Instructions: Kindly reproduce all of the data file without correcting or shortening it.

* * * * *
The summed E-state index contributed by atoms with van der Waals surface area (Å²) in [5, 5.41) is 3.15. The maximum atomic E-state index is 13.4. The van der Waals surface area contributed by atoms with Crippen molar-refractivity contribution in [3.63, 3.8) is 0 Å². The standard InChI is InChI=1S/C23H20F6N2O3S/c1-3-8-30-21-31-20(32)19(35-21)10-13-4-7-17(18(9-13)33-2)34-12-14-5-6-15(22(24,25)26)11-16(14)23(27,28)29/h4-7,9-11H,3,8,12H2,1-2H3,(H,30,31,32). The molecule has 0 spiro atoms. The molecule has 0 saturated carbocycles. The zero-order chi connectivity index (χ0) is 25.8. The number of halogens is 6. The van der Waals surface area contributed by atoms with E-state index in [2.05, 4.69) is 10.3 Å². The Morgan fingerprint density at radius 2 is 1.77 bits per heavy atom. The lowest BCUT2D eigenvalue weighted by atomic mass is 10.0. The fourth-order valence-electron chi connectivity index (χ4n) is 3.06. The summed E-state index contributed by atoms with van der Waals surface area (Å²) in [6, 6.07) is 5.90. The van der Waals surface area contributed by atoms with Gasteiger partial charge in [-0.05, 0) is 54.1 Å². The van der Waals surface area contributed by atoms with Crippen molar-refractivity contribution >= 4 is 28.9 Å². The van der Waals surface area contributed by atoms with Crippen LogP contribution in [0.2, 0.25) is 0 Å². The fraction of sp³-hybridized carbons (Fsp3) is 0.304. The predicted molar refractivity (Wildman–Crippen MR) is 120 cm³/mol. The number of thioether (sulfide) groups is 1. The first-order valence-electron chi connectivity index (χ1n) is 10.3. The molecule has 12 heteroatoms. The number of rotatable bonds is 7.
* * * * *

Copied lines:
The summed E-state index contributed by atoms with van der Waals surface area (Å²) in [5, 5.41) is 3.15. The maximum atomic E-state index is 13.4. The van der Waals surface area contributed by atoms with Crippen molar-refractivity contribution in [3.63, 3.8) is 0 Å². The standard InChI is InChI=1S/C23H20F6N2O3S/c1-3-8-30-21-31-20(32)19(35-21)10-13-4-7-17(18(9-13)33-2)34-12-14-5-6-15(22(24,25)26)11-16(14)23(27,28)29/h4-7,9-11H,3,8,12H2,1-2H3,(H,30,31,32). The molecule has 0 spiro atoms. The molecule has 0 saturated carbocycles. The zero-order chi connectivity index (χ0) is 25.8. The number of halogens is 6. The van der Waals surface area contributed by atoms with E-state index in [2.05, 4.69) is 10.3 Å². The Morgan fingerprint density at radius 2 is 1.77 bits per heavy atom. The lowest BCUT2D eigenvalue weighted by atomic mass is 10.0. The fourth-order valence-electron chi connectivity index (χ4n) is 3.06. The summed E-state index contributed by atoms with van der Waals surface area (Å²) in [6, 6.07) is 5.90. The van der Waals surface area contributed by atoms with Gasteiger partial charge in [-0.05, 0) is 54.1 Å². The van der Waals surface area contributed by atoms with Crippen molar-refractivity contribution >= 4 is 28.9 Å². The van der Waals surface area contributed by atoms with Crippen LogP contribution in [0.2, 0.25) is 0 Å². The fraction of sp³-hybridized carbons (Fsp3) is 0.304. The predicted molar refractivity (Wildman–Crippen MR) is 120 cm³/mol. The number of thioether (sulfide) groups is 1. The first-order valence-electron chi connectivity index (χ1n) is 10.3. The molecule has 12 heteroatoms. The number of rotatable bonds is 7.